Watkins, a Chicago Tribune reporter, covered the women’s trials, joining other newspapers in characterizing them as attractive “jazz babies” corrupted by liquor and men. Though she was as sensational a reporter as anyone, she took a satirical approach to the Chicago play, making fun of the legal system as an entertainment form. (This is probably because Watkins believed Beulah and Belva were guilty, even though they were acquitted.)

Beulah and Belva were part of a long string of women accused of murdering their spouses. The trend began in 1919, when a woman named Emma Simpson was accused of shooting and killing her husband. Between 1921 and 1930, 186 women were accused of the same crime within Cook County alone. Imagine if “Cell Block Tango” had included all of them — the song itself could be its own musical!

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Vaudeville performance of the 1920s

Chicago isn’t just a legal history musical. The show also embraces 1920s culture, most specifically the rise of jazz music, evolving gender roles, and especially vaudeville revues. These shows could include dancers, singers, acrobats, magicians, animals, and a host of other entertainment types.

Vaudeville revues were popular before the 1920s, with the dance style’s peak in the mid-1910s. However, women were not widely embraced in the art until the 1920s, when newspapers throughout America began advertising for all-female vaudeville groups, similar to Velma and her sister’s revue or The Six Merry Murderesses.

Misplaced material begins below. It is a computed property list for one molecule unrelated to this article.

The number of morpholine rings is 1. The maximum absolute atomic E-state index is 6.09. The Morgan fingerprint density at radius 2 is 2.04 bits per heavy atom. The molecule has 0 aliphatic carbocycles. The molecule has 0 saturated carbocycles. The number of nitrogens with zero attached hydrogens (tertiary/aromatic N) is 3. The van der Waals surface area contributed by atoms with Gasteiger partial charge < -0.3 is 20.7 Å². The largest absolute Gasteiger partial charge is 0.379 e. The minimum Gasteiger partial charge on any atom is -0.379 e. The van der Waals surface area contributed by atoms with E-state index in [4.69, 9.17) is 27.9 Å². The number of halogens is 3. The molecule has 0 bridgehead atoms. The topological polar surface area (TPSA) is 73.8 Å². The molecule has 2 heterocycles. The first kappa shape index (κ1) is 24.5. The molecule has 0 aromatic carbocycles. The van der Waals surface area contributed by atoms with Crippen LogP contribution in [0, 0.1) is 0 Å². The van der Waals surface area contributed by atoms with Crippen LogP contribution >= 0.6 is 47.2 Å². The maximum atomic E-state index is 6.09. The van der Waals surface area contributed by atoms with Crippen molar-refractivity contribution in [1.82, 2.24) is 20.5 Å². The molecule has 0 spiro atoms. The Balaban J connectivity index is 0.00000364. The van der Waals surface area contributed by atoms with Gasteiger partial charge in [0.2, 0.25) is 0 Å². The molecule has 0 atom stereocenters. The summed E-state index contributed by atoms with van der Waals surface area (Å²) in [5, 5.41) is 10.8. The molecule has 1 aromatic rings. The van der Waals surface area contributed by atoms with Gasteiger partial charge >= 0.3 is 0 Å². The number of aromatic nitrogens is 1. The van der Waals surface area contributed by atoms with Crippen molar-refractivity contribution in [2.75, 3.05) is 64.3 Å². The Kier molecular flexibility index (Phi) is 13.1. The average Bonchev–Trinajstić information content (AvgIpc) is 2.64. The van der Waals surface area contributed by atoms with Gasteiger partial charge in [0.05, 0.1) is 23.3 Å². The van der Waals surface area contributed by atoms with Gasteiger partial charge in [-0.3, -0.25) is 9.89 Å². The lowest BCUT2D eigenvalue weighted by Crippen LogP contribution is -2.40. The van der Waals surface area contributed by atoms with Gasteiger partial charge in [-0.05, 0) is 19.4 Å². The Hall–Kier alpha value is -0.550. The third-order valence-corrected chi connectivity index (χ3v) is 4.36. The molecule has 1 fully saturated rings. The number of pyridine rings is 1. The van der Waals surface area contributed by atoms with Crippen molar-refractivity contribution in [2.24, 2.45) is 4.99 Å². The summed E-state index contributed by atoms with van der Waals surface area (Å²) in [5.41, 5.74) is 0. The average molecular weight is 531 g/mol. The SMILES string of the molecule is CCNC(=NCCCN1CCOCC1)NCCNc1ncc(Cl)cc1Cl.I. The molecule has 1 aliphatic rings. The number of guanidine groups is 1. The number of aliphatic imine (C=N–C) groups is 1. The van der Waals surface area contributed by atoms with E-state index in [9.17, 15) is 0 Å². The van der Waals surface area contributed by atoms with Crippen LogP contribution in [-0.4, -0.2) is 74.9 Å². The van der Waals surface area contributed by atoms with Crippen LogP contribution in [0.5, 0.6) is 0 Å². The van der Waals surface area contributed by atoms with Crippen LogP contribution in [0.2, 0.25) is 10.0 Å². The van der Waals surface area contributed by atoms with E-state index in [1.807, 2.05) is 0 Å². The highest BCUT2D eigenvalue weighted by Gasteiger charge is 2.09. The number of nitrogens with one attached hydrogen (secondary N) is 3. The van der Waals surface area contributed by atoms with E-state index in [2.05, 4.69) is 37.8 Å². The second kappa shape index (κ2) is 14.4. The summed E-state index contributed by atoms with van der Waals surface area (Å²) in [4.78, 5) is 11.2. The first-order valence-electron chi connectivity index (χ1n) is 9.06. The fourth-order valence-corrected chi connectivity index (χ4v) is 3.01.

With a jazzy score composed by John Kander, Chicago uses 1920s culture to not only teach the audience this piece of 1920s history, but also to make fun of how court cases were dramatized. An emcee introduces each musical number and some scenes in Chicago, as though it was a variety show act. These “performances” include a press conference, Roxie’s trial, and even a hanging. (We won’t spoil whose.) Gymnastics, puppetry, singing, and dancing all come into play as these events play out, like acts in a vaudeville revue.

How accurate is Chicago to 1920s history?

It was incredibly rare to be convicted for matricide in 1920s Chicago: Of the 186 accused women, only 24 were convicted, and some of those cases were overturned. Only 12 women served their full time and were convicted. Instead, many of these women were lauded as celebrities, with the two most popular Chicago newspapers, the Chicago Tribune and Hearst Papers, publishing columns dedicated to the trials.

Accused women were thus encouraged to fear little from their trials, besides a possible lack of fame if someone else dominates the headlines at the same time. The American legal system is based on precedent, after all: Previous judgments on cases will be used to determine new judgments. So once a handful of these women walked free, that became the norm.

The true story behind Chicago may seem unbelievable, but similarities remain. Look at modern-day celebrity trials of people like O.J. Simpson and Amanda Knox. Our contemporary obsession with true crime isn’t all that different from the 1920s public’s obsession with the murder trials of hundreds of women, and that’s why Chicago is still such a popular show.

It’s a satire of celebrity culture that still exists 100 years later. But even — or maybe especially — if you’re one of the true crime obsessors that Chicago pokes its fun at, Chicago is one of the most entertaining nights you’ll have in a theatre, with plenty of old-fashioned showbiz flair. Bring on the ol’ razzle dazzle!

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Originally published on